The opening couplet of WS heads the next chapter:
“The melody was engulfing Kennedy’s brain. The cheeky guitar line from Dave, the other Davies brother, hooked its way into his mind as effectively as the times-table had at school. Dave Davies proved to be a perfect foil for his older brother’s cynical but endearing outlook on English suburban life. His guitar solo on ‘Waterloo sunset’ was as sweet as ant strawberry milkshake.
“Kennedy had PC Gaul drop him off at the Salt and Pepper Café in Parkway. He was to meet ann rea there and she was already at their favourite corner table. Kennedy immediately ordered tea (naturally) and brought ann rea up to date with his interview with the Farrelly’s, ‘Waterloo sunset’ and all.
“ann rea interrupted his commentary on London’s most elegant folk song.
“”I worry, you know,” she began.
“”What?” A startled Kennedy departed the melody.”
Ian Rankin: Dead souls
05/07/99 Music has been a subplot in some of the more interesting British crime writing of the last decade or so. In response to Colin Dexter’s opera and more particularly Wagner loving Inspector Morse, alternative strands have emerged. John Harvey‘s sequence of tough police procedurals featuring Nottingham detective Charlie Resnick openly celebrated jazz; even his cats were named after jazzmen – Dizzy et al. One memorable short story has the criminal trapped because of his love of obscure Duke Ellingtonia, and the record collections of his women are blatantly used as signifiers.
I think I may have mentioned Ian Rankin‘s wonderful John Rebus novels before in passing- the current pick of the crop in my opinion. Edinburgh police procedurals with a strong sense of place and morality, of the possibilities of decent behaviour, the novels have increasingly looked at the personal and social roots of criminal behaviour, examining motives derived from childhood experiences and choices almost made for a person before they had a chance to know a decision was being taken. But it’s not all joyless, and the establishment certainly don’t get off lightly – money and corruption are indeed ruining the land.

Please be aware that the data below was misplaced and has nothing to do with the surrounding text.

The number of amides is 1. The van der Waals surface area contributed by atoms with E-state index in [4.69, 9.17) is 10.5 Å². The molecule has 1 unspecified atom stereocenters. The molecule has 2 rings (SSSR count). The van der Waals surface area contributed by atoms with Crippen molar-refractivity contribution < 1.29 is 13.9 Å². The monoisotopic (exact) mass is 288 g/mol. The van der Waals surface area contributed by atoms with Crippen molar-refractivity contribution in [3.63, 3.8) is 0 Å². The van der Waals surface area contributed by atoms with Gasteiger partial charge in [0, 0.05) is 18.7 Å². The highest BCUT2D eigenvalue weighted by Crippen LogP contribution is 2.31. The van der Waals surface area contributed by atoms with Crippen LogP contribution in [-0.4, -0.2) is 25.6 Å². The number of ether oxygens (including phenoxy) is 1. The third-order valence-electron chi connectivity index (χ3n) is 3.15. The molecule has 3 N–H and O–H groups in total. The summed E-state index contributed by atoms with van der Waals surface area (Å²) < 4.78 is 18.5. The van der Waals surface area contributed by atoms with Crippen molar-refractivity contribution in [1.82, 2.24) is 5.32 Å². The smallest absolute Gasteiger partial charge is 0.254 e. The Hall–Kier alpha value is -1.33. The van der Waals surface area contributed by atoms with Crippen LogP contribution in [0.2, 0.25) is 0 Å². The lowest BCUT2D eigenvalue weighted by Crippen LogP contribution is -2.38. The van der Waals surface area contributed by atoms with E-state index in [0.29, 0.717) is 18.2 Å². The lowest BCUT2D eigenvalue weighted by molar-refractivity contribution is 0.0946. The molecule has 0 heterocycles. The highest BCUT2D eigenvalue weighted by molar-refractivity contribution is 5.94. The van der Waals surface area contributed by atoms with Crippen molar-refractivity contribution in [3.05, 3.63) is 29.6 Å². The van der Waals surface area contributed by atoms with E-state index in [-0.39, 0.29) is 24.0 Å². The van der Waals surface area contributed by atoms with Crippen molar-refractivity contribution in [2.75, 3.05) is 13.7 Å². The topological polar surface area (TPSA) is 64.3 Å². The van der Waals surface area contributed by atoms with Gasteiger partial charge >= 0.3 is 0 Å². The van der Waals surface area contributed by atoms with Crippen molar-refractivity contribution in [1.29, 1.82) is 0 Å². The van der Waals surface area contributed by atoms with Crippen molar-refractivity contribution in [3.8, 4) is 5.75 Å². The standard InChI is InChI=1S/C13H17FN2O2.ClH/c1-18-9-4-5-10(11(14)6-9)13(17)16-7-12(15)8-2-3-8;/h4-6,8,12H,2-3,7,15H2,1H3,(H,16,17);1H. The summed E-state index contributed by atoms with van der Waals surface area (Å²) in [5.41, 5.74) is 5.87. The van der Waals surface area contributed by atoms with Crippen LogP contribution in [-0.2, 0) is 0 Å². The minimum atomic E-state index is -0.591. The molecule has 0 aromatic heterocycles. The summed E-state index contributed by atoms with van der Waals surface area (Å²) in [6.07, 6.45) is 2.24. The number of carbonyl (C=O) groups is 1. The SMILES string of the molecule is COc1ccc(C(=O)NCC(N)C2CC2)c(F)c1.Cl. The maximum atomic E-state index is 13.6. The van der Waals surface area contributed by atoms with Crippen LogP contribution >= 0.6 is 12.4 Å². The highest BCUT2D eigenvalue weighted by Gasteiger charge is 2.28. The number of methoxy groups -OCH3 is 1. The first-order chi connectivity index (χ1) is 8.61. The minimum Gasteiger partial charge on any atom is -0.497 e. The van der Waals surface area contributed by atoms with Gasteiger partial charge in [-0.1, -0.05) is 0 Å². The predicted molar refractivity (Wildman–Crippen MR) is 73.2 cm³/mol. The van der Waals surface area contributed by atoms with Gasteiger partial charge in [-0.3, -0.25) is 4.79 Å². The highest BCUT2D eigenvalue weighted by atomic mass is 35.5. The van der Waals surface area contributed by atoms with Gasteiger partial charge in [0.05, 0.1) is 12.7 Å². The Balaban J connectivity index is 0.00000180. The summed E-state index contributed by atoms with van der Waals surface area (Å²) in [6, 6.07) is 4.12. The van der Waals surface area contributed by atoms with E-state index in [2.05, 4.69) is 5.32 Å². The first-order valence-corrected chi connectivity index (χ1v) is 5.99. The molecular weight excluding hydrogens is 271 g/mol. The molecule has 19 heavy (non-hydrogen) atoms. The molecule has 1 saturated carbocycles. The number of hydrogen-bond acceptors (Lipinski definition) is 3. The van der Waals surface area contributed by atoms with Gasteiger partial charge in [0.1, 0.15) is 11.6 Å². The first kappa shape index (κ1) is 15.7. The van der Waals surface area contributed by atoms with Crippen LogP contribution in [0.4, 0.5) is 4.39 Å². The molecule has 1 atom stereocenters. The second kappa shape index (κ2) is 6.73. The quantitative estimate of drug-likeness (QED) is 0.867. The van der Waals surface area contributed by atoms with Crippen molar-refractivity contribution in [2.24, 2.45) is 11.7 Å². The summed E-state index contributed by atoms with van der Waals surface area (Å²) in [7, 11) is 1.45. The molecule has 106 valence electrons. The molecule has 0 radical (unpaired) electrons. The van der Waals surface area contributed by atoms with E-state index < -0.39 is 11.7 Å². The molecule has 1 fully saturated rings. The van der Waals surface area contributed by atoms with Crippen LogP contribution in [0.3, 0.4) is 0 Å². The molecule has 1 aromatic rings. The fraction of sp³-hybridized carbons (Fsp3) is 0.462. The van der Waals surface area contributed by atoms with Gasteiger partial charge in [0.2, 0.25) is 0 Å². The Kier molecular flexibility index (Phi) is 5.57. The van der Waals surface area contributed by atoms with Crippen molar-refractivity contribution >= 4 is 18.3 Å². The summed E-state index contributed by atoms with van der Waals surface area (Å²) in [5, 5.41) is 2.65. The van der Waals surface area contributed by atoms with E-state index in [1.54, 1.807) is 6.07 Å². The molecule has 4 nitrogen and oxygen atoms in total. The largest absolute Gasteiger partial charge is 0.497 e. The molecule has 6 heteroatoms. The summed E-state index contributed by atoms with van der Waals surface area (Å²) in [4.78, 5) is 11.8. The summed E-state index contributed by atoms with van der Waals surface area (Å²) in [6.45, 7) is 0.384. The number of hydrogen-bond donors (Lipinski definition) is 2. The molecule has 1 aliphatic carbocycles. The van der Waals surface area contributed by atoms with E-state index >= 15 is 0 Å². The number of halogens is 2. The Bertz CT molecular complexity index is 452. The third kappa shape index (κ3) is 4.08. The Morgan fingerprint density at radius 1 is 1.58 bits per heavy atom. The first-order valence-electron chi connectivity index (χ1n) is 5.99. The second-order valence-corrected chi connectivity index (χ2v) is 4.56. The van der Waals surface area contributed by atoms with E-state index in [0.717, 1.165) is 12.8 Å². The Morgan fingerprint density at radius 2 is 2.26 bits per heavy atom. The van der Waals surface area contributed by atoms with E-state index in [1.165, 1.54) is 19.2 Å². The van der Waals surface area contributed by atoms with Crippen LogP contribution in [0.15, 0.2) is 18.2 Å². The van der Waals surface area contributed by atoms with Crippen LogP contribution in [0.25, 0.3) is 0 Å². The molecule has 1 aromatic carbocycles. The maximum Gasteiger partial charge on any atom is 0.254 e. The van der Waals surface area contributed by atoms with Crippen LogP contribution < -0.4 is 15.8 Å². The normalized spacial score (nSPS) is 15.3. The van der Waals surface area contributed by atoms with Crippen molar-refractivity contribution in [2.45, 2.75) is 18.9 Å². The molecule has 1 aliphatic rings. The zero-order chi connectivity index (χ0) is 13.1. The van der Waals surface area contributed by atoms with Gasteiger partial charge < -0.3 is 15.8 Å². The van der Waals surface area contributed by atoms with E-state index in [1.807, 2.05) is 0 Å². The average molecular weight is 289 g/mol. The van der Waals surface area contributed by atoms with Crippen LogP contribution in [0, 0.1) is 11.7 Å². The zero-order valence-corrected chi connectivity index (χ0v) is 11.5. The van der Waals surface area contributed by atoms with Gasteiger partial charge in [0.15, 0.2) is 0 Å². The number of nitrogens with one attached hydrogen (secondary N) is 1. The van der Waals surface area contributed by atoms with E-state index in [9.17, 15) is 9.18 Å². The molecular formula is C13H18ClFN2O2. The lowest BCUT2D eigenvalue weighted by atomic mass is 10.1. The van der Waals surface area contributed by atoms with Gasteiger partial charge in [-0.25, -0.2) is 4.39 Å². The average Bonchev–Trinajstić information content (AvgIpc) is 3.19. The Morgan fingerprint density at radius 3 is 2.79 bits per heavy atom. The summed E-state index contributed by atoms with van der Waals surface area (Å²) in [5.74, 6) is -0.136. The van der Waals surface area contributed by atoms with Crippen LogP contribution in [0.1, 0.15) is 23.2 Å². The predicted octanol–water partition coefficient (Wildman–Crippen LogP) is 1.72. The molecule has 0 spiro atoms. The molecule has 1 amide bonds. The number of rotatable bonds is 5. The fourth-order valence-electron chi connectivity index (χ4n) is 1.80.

Rankin’s latest novel is full of musical references. Whereas *Let it bleed* (1996) paid homage to the Stones, Rebus’ (and presumably Rankin’s) first love, in *Dead Souls* (1999) he seems determined to drop as many obscure music names and tracks as he can into the gloom. Is he playing some outrageous game with Harvey? Thus as early as page 8 (the UK Orion edition) we have Greenslade’s *Sunkissed you’re not* segueing into Jefferson Airplane’s *If you feel like china breaking*. Not long after we get Leaf Hound’s *Drowned my life in fear*. Later he puts *Goat’s head soup* on his hifi, followed by Peter Hammill’s *Two or three spectres*. We get Can’s *TangoWhiskyman*, Manfred Mann’s *Cubist town* and on p220 we find him “Thinking of an old Gravy Train song: *Won’t talk about it*. Two pages on the Pretty Things’ *Cries from the midnight circus*. I must have missed some others too. So, while I’ve heard of most of the artists, save GHS I know none of the tracks. I even suspect he’s made at least one of ’em up. This then is the company our lads keep. Can you guess which Kinks track he chooses to place in with this lot?